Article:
,look out upon the beautiful scenery
around on land and water. This is
a splendid place:for a summer our
ing. Cool breezes, delightful hath
ing, fine fishing, successful court-
ing and sound sleeping are ith-
'The Isbell and Hunter families
occupy. cottages near the water-
front- and have enjoyed its pleas-
ures, to the'full this summer. Mr.
Lupton and, family have recently
moved into the large and commodi-
ous lighthouse, which gives evi-
dence of Mr. Hensler's skill as a
carpenter. It is built upon high
brick' piers and seems constructed
not only for beauty, bitt for strength
and utility. There is to.be a very
large light within .the tower when
the lens shall have arrived front
Paris. The crescent-shaped beach
infront of the Bluff is very beauti-
ful, and the bay is delightful to
Well, that night, after two hearts
that had hitherto throbbed singly
were. made to beat as one, and af-
ter almost everybody .except the'
preacher; poor man, and the new-
made hubby, who had .doubtless at-
tended to this duty before, had
kissed the bride, and all had par-
taken of a bountiful wedding sup-
per, ye scribe and his bride of long
years ago retired at about 2 o'clock
for much needed rest at the hos-
pitable home of Mr. and Mrs.
GAIN NEW JOY IN LIFE
rlhre is n" need for you to be third, nervous,
cranky or conttipated if dp. to dietary deficien.
cies which occur only when, the doily intake
of B-vitamins and Niacin is less than minimum
requirements over a prolonged period. These
non-specific symptoms in themselves do nh&
prove a dietary deficiency, and may have other
causes or be due to functional conditions.
If you've resigned yourself to a life
without companionship ... without fun,
and parties simply because you
haven't the necessary physical power
and energy .BEXEL SPECIAL
FORMULA may be just what you need
to pep.you up .to give you new vim,
sparkle .new joy in life.
BEXEL SPECIAL FORMULA
the wonderful new
may be exactly what
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on your feet again if
you like so many,
many: others ... are
suffering from com-
mon symptoms of'
* You take just ONE
Bexel capsule a day,
costs you only about
60 a day a tiny
price to pay to pro-
back if you don't
$'^. feel better after one
bottle of Bexell
McKesson & Robbins
Buzzett's Drug Store
Your Prescriptions Expertly
PHONE 50 PORT ST. JOE, FLA.
I i I
Here's Whatlt Does!
* Cools And: Dries In 'Suimmer
* Heats In Winter
* Circulates Cooled Or Heated Ali
* Filters All Air
* Ventilates With Fresh "Air
Here's Why It's Successful!
* Low Operating Costs
'0 Low 'Installaion Costs
:* ow Maintenance Costs,
* Low Initial Price
See Your Dealer Now!
R. E. PORTER, Manager
The packaged heat pump does two important
jobs. The same unit provides air conditioning dur-
ing the summer and extracts heat from the air in
winter to make your home comfortable all year
F RtD~AY, J UNE. 195Z.
THE STAR, PORT-ST. JOE, GULF COUNTY, FL-Oft'ID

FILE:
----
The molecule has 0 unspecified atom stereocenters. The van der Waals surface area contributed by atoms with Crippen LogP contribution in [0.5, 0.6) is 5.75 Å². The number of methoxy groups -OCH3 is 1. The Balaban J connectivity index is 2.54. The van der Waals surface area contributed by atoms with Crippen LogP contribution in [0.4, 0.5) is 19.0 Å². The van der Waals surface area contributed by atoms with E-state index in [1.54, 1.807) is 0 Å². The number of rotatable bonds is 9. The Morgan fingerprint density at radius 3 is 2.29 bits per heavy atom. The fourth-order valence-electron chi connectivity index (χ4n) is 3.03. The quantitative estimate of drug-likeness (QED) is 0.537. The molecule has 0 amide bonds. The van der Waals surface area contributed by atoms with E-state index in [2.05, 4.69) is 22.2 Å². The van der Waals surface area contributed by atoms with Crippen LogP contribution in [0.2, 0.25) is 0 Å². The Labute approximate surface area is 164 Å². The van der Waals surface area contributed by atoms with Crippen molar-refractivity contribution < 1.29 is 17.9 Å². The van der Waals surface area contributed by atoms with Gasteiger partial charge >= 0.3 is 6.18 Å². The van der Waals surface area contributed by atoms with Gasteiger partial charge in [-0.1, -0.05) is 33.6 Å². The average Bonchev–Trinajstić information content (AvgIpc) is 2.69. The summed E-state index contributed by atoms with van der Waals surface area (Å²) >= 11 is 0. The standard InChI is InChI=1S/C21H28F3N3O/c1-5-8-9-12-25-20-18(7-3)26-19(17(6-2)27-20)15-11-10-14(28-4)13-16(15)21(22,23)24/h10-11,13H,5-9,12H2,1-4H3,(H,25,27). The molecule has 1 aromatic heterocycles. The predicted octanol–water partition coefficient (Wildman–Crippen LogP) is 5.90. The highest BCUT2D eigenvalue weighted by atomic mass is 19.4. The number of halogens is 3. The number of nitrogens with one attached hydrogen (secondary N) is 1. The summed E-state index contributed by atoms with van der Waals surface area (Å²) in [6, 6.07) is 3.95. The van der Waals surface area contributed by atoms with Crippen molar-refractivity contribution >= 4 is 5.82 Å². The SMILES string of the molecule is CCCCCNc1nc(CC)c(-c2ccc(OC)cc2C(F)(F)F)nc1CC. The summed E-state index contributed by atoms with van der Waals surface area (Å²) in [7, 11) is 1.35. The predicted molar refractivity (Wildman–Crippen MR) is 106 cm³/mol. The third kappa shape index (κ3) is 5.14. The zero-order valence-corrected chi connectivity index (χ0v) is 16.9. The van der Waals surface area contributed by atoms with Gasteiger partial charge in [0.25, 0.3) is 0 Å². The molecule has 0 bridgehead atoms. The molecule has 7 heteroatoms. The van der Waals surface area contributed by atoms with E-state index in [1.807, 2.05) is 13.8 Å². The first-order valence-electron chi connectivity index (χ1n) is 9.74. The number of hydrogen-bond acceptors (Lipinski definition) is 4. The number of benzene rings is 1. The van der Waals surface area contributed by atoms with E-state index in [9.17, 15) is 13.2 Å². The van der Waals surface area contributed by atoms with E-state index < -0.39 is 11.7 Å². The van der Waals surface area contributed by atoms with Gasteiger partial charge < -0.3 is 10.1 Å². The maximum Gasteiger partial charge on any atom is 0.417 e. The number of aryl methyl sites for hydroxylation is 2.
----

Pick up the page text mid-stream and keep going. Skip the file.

nainrA JUNE 6. 1952
THE STAR, PORT ST. JOE, GULF COUNTYFLORIDA
:'~-~~-- -r --- I
seabaBYY a nII)Df3 J, aJ Visit In Georgia Guests From Blountstown and family, Mr. and Mrs. Merrill NOTICE FOR DIVORCE
Mrs. ..Sye- and i. Mr. adMs. Will Lewis and Mr. Sherrill. THE CIRCUIT COURT, GULF COUNTY,
CHURCH Mrs. W. p. Syk d t Mr. FLORIDA.' .IN CHANCERY.
C HURC. Barbara,. Durreline and Debbie, of and Mrs. Claude Barfield of Blounts- 'NOTIE MADIE ADAMS HARTMAN, Plaintiff,
ANNOUNCEMENTS Beacon Hill, spent Sunday and Mon- town were Sunday dinner guests of 'APALACHICOLA NORTHERN RAILROAD BRCE BARR HARTMAN, Defendant.
DOMPANY hereby gives notice that off May "NOTICE TO:,.BRUCE BARKER hA '[-
ANNOUNCEMENTS day in Bainbridge, Ga., guests of Mr. and Mrs. E. E. eWeeks. Mrs. J2 and 21, 1952, it filed with the Interstate NTIChos aceO R sence i
AND NDAY RVICES Mr. Syes' parents Mr. d Ms. Barfield remained for a vis, an Commerce Commission, at Washington, D. MAN, whose place of residence is 15509
AND SUNDAYSRVICES Mr. Sykes' parents, Mr. and Mrs. Barfield remained for a visit, and n application and me ent thereof encoe Road Cleveland 10, Ohio.
C. Skipper. James Weeks accompanied l r. Bar- for a certificate of public convenience and On or before the 30th dayof June A.. D.
field, his grandfather, back to the necessity permitting it, as a common carrier. 1952, the defendant, Brute Birker Hartman,
Sh andfathero e extreme souther 20 f is required to serve upon Cecil G. Costin, Jr.,
to abandon the extreme southerly 200 feet of attorneywhose address is 211
ST. JAMES' EPISCOPAL CHURCH Visitors From Texas Calhoun county'city for a visit. its main line and to abandon operation over paii attorney
4,400 feet of tracks owned by the St. Joe 'Reid Avenue, Port St. Joe, Florida, a'copy
Services for Sunday, June 8 M/Sgt. and Mrs. H. D. Smith and --- Paper Company by which it has been serving f and file with the Clerk of saidCourt, the
7:30 a. m.-Hoy communion and the warehouse of the Port St. Joe Terminal original of an 'answer to the Bill of Com-
7:30 a. m.Hoy communion daughter Wanda of Deniso, Texas, Visit Daughter and Family ompanyon St.Joseph's Bay, all in the ity plaint filed againstim herein.
Laymen's League breakfast. visited'here.last week with Mr. and Mr. and Mrs. Ben Scott and chil- of ort St. Joe, Gulf County, Florida er- n and officialseal this
00 a. m.-Holy communion and rBice to the industries now served will be cort. 27th day of May, A. D. 1952.